The voltage measures how much force is pushing the electrons. In the case of a water wheel, the greater the fall of the water, the more power the water imparts to the wheel. Similarly, the greater the difference in the potential energy available between the anode and the cathode, the more power each electron can provide to the flashlight. In the case of the battery, volts is the measure of the energy available, or the electrical potential, between the anode and the cathode.

What is the Difference Between a Watt and a Watt-Hour?

How much power is a battery providing? To answer that question, we need to know how many electrons it is providing every second (the current) and the force behind those electrons (the voltage). If we think of the battery as a water tank, we are asking how wide open is the tap (the current) and how high up is the water tank (the voltage)? A watt, which is a measure of power, is the product of both of these factors: current and the voltage.

power = current x voltage; watts = amps x volts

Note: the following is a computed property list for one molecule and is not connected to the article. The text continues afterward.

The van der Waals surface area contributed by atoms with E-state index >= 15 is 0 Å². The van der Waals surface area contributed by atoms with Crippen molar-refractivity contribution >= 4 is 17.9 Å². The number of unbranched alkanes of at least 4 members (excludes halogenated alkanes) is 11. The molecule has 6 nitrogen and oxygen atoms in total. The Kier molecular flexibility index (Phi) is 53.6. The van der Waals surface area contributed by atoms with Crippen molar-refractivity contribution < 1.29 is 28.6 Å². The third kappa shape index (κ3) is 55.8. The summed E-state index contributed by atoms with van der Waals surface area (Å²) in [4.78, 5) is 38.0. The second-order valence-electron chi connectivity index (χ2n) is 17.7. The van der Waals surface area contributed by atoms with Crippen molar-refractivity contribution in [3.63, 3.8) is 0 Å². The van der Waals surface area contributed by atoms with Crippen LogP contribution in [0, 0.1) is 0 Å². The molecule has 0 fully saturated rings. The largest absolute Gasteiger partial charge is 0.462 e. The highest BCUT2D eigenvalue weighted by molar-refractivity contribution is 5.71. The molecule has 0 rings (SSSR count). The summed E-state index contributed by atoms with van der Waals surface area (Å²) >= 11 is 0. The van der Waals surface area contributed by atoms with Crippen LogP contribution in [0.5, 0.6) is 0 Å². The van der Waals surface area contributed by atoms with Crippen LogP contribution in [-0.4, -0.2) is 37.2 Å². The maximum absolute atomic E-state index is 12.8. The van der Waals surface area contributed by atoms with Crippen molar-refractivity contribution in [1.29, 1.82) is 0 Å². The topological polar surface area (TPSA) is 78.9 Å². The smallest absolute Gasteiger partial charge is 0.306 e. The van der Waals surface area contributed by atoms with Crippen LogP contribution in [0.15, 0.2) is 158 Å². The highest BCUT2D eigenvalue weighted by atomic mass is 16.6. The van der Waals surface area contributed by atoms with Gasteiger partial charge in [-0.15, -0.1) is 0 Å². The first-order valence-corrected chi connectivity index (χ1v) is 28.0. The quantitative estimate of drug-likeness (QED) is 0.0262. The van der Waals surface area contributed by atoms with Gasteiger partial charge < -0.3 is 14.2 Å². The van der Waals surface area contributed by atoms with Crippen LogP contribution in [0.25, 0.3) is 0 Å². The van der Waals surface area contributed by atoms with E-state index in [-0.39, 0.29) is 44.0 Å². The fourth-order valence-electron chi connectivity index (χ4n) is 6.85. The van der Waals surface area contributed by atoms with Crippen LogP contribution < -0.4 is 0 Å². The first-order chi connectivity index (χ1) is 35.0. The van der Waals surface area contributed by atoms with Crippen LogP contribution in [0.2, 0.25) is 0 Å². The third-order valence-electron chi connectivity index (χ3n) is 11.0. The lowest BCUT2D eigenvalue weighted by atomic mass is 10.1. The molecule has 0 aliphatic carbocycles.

To measure the maximum power a battery can deliver, we need to know how wide open the tap is and the force behind those electrons (the voltage). Different batteries can be discharged at different rates, depending upon their size, chemistry, and design.

What most people care about, however, is the storage capacity of the battery: How long can it power a flashlight, a cell phone, or a car? To answer this question, we need to know not just how much power a battery can generate at a particular moment, but how long it can sustain that level of power.

One common measurement of battery capacity is the Amp-hour. A 1 Amp-hour battery can deliver a current of 1 Amp for an hour. But the Amp-hour measurement does not account for the battery's voltage. Watt-hours are the product of the battery capacity and its voltage.

total battery energy = battery capacity x voltage; watt-hours = amp-hours x volts